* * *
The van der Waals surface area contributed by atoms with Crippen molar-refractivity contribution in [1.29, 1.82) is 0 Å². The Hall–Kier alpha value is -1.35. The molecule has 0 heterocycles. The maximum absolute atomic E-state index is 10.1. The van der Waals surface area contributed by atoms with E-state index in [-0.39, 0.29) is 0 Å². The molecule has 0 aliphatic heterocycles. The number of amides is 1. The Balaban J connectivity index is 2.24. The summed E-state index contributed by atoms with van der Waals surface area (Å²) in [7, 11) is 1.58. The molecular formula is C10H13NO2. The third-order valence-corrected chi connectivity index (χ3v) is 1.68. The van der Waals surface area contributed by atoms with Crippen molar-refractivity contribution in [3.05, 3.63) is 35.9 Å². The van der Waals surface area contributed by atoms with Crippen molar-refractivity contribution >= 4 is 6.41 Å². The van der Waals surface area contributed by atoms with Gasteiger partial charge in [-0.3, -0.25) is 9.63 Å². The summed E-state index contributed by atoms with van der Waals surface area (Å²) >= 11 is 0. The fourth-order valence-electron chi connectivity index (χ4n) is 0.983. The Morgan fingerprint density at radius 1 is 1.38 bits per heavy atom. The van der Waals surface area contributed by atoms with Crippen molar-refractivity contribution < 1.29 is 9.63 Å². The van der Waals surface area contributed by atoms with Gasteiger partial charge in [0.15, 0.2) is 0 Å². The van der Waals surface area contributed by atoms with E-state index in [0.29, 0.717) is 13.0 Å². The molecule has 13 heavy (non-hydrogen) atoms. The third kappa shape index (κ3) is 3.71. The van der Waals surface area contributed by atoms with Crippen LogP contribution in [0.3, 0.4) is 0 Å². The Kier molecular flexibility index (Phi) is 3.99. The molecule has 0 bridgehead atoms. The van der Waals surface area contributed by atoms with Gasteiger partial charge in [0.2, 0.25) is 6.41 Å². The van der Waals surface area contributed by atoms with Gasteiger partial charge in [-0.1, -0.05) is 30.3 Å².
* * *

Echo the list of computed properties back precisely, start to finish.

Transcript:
The van der Waals surface area contributed by atoms with Crippen molar-refractivity contribution in [1.29, 1.82) is 0 Å². The Hall–Kier alpha value is -1.35. The molecule has 0 heterocycles. The maximum absolute atomic E-state index is 10.1. The van der Waals surface area contributed by atoms with E-state index in [-0.39, 0.29) is 0 Å². The molecule has 0 aliphatic heterocycles. The number of amides is 1. The Balaban J connectivity index is 2.24. The summed E-state index contributed by atoms with van der Waals surface area (Å²) in [7, 11) is 1.58. The molecular formula is C10H13NO2. The third-order valence-corrected chi connectivity index (χ3v) is 1.68. The van der Waals surface area contributed by atoms with Crippen molar-refractivity contribution in [3.05, 3.63) is 35.9 Å². The van der Waals surface area contributed by atoms with Crippen molar-refractivity contribution >= 4 is 6.41 Å². The van der Waals surface area contributed by atoms with Gasteiger partial charge in [-0.3, -0.25) is 9.63 Å². The summed E-state index contributed by atoms with van der Waals surface area (Å²) >= 11 is 0. The fourth-order valence-electron chi connectivity index (χ4n) is 0.983. The Morgan fingerprint density at radius 1 is 1.38 bits per heavy atom. The van der Waals surface area contributed by atoms with Crippen molar-refractivity contribution < 1.29 is 9.63 Å². The van der Waals surface area contributed by atoms with Gasteiger partial charge in [0.15, 0.2) is 0 Å². The van der Waals surface area contributed by atoms with E-state index in [0.29, 0.717) is 13.0 Å². The molecule has 13 heavy (non-hydrogen) atoms. The third kappa shape index (κ3) is 3.71. The van der Waals surface area contributed by atoms with Crippen LogP contribution in [0.3, 0.4) is 0 Å². The Kier molecular flexibility index (Phi) is 3.99. The molecule has 0 bridgehead atoms. The van der Waals surface area contributed by atoms with Gasteiger partial charge in [0.2, 0.25) is 6.41 Å². The van der Waals surface area contributed by atoms with Gasteiger partial charge in [-0.1, -0.05) is 30.3 Å².